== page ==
Comparison of pre-contact joint kinematics and vertical impulse between vertical jump landings and step-off landings from equal heights

John R. Harry, Julia Freedman Silvernail, John A. Mercer, Janet S. Dufek

Research output: Contribution to journalArticlepeer-review

6 Scopus citations

Abstract

Although impact phase differences between vertical jump landings (VJL) and step-off landings (STL) may be related to task-specific pre-contact strategies, pre-contact mechanics are rarely examined. Thus, pre-contact kinematics and vertical ground reaction force (vGRF) impulse were examined between VJL and STL. Ten health adults (20.9 ± 1.6 yrs; 167.8 ± 4.2 cm; 68.5 ± 7.15 kg) performed 15 VJL and 15 STL from equal heights. Limb (lead; trail) by task (VJL; STL) ANOVAs (α = 0.05) compared hip, knee, and ankle joint angles 150 ms pre-contact, 100 ms pre-contact, 50 ms pre-contact, and at ground contact. Joint angular displacement was also evaluated between 150 ms pre-contact and ground contact. vGRF impulse was compared during the loading (ground contact to peak vGRF) and attenuation (peak vGRF to end of impact) phases. Greater hip flexion angles occurred during STL versus VJL at each event except 150 ms pre-contact (p ≤.004). Trail limb knee flexion angles were greater at each event when compared to the lead limb during STL (p ≤.019). Greater trail limb knee flexion angles occurred during STL versus VJL at all four events (p ≤.018), while greater plantarflexion angles occurred at all four events during VJL versus STL (p ≤.034). During STL, greater trail limb plantarflexion angles were detected at each event versus the lead limb (p <.001). Lesser hip, lead and trail limb knee displacement occurred during STL versus VJL (p <.05). Greater vGRF impulse was detected during the loading phase of VJL (<.001), while greater vGRF impulse occurred during the attenuation phase of STL (p =.025). These tasks are characterized by distinct pre-contact kinematic strategies and post-contact kinetics. The task utilized in practice should reflect the requirements of the population of interest.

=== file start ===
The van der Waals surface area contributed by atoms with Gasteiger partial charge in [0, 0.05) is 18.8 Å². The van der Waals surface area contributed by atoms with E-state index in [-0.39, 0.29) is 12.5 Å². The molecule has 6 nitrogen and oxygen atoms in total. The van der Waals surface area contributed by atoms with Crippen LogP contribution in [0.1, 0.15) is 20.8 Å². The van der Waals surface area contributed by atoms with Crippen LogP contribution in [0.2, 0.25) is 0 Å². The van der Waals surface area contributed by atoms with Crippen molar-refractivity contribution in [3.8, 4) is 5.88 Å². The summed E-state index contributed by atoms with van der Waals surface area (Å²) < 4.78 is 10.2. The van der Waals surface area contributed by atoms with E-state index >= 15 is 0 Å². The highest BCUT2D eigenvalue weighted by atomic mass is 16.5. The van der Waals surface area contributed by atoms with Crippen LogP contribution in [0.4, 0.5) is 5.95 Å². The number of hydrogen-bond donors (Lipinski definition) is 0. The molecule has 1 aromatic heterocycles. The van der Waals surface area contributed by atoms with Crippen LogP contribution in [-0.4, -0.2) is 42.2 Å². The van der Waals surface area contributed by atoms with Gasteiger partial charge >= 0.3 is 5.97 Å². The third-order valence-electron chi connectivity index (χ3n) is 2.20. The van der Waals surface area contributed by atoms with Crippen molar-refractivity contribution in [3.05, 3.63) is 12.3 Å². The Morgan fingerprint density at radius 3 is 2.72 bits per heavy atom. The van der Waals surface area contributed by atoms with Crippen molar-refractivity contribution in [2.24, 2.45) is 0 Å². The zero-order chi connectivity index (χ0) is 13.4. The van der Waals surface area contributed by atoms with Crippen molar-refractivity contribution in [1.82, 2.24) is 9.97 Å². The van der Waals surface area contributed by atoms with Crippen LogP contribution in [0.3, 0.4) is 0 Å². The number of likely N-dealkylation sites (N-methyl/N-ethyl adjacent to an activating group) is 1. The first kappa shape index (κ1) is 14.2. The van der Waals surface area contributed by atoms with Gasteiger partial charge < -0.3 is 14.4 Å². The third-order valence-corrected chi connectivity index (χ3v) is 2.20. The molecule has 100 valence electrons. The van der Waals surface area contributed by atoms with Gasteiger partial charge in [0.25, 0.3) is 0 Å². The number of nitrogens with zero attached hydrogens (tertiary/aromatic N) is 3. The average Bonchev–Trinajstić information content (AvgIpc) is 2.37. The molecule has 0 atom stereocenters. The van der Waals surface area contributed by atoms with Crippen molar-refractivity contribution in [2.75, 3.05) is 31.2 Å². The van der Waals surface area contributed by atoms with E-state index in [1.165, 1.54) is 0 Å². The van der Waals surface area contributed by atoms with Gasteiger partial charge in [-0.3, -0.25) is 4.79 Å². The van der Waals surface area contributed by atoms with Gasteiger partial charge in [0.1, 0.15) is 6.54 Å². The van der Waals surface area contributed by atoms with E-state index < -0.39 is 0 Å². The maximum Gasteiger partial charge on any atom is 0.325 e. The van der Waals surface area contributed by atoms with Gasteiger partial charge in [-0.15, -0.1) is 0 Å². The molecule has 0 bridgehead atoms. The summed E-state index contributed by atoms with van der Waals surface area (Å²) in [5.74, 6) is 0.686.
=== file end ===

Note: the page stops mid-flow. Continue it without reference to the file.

Original languageEnglish
Pages (from-to)88-97
Number of pages10
JournalHuman Movement Science
Volume56
DOIs
StatePublished - Dec 2017

Keywords

  • Anticipation
  • Biomechanics
  • Impulse
  • Kinematics
  • Strategy

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